Koi fish have been bred for their luminous colors for hundreds of years, and with the expansion of global trade, more and more koi enthusiasts can cultivate Koi as pets.
Especially Taisho Sanshoku Koi fish make great pets. These fish are among the most popular Koi fish varieties (alongside the Kohaku Koi fish and Showa Koi fish).
In this article, we’ll break down everything you might want to know--and everything you didn’t know you wanted to know--about Taisho Sanshoku Koi carp fish.
First, it’s essential to pin down what the Taisho Sanshoku is called. You might also see this Koi variety identified as the Sanke or Taisho Sanke--but they all refer to the same fish and came about as abbreviations of the formal name.
The full name of the Taisho Sanshoku Koi comes from three distinct elements. The first word, Taisho, is the emperor’s name who reigned during the period when the Taisho Sanshoku were first bred. San means “three,” and shoku means “colors”-- a reference to the fish’s red, white, and black coloration.
While Taisho Sanshoku are a Japanese Koi fish variety unto themselves, there are also a wide variety of sub-varieties, categorized based on the pattern of their white skin (called Shiro), red markings (Hi), and black highlights (Sumi).
There are ten varieties of Taisho Sanshoku, including:
If you’re thinking about getting a Taisho Sanshoku, make sure you research each type and its differences.
Like all Koi, there’s a method to judging the intricate and beautiful patterns of a Taisho Sanshoku. While these rules vary considerably depending on the judge and their cultural background, there are some general principles.
First, well-judged Taisho Sanshoku should have Shiro that is pure white (not off-white or yellow), no Sumi markings on its head, and Hi and Sumi that end at the area where the Koi’s tail fin connects to its body.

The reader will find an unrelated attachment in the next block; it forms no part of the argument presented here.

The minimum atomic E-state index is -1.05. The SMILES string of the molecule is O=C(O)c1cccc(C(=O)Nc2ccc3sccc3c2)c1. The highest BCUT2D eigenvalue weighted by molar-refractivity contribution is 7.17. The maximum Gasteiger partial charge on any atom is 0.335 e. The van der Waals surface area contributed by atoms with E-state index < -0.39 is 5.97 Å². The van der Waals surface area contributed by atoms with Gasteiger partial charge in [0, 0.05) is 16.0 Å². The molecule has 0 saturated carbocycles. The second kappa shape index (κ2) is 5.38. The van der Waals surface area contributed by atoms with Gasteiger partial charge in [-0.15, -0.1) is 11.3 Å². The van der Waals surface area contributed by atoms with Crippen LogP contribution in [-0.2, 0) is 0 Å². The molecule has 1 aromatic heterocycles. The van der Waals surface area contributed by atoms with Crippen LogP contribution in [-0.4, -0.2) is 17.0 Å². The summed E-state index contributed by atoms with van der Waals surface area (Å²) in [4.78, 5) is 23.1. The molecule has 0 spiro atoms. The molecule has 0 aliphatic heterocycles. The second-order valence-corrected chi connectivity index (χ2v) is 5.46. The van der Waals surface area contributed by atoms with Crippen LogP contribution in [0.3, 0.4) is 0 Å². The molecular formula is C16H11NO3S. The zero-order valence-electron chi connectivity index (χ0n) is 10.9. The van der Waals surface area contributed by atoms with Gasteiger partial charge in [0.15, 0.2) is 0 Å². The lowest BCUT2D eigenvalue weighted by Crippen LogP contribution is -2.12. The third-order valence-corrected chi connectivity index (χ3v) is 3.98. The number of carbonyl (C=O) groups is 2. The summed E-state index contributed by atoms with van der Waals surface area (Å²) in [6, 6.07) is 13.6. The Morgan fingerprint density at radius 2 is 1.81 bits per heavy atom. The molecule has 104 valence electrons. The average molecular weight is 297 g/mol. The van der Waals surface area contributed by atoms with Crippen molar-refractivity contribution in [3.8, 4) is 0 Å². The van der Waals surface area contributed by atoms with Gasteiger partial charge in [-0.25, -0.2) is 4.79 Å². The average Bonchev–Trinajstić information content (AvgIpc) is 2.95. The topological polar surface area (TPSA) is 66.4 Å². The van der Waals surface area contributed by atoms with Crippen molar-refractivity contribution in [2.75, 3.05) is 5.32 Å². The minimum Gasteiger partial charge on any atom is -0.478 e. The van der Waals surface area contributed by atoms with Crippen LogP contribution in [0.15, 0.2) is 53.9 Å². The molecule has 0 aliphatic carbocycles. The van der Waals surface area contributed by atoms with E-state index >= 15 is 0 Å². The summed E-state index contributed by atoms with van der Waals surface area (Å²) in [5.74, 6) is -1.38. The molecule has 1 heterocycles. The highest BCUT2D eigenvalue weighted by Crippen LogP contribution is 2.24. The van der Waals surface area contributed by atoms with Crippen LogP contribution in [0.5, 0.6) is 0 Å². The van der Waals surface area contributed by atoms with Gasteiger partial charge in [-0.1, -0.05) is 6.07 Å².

Of course, the fish should not have any disfigurations in its fins or mouth and should be free of illnesses.
In terms of judging criteria, the most critical element in a Taisho Sanshoku is symmetry. Judges do not look favorably upon irregular or messy patterns and tend to favor patterns that are generally the same on either side of the fish (perfect symmetry is not required).
Discontinuous patterns also tend to be preferable in judging Taisho Sanshoku Koi, as judges typically look for a balance between the red pattern of the Hi and the white of the Shiro. This requirement can be offset, however, by a Hi pattern that is visually interesting.
Another favorable element is step patterning--patterns that count the number of Hi plates on the Taisho Sanshoku’s skin. Though not all steps are precise or symmetrical, having a compelling step pattern can give a Taisho Sanshoku Koi an advantage in the judging process.
Like any fish, Sanke Koi require particular conditions to thrive; these include temperature, diet, and water quality.
Like other Koi, Taisho Sanshoku are very sensitive to their water, requiring water with low levels of ammonia, nitrite, and nitrate, for which Koi have a low tolerance. Make sure to measure all these elements, as well as temperature and chlorine, when constructing your outdoor Koi pond.
While there is debate over how water temperature affects Sanke Koi’s appearance, it’s indisputable that water temperature plays a role in a wide variety of factors that affect their health.
For instance, the water temperature impacts a Koi fish’s respiration, metabolism, ability to tolerate pH changes and a variety of other factors.
This impact means that, while Koi have a strong tolerance for different water temperatures overall, significant changes can stress their bodies tremendously--potentially leading to health problems.
Like other carp, Taisho Sanshoku Koi are bottom feeders, which means that they have very versatile diets--they’ll eat about anything they can fit in their mouths.
However, Koi breeders will often feed their fish specific diets of color-enhancing foods, including those containing spirulina or krill, as these affect the intensity of their color patches.
If color is a concern for your Taisho Sanshoku Koi fish, then do some research into what food will make your Koi’s skin pop; otherwise, feed them anything you’d feed a goldfish (they’re both carps, technically speaking).
Whether you’re a burgeoning breeder or simply a Koi lover, Taisho Sanshoku Koi fish are a beautiful species that are relatively easy to take care of, as well as being a gateway into the vast world of Koi judging and appreciation.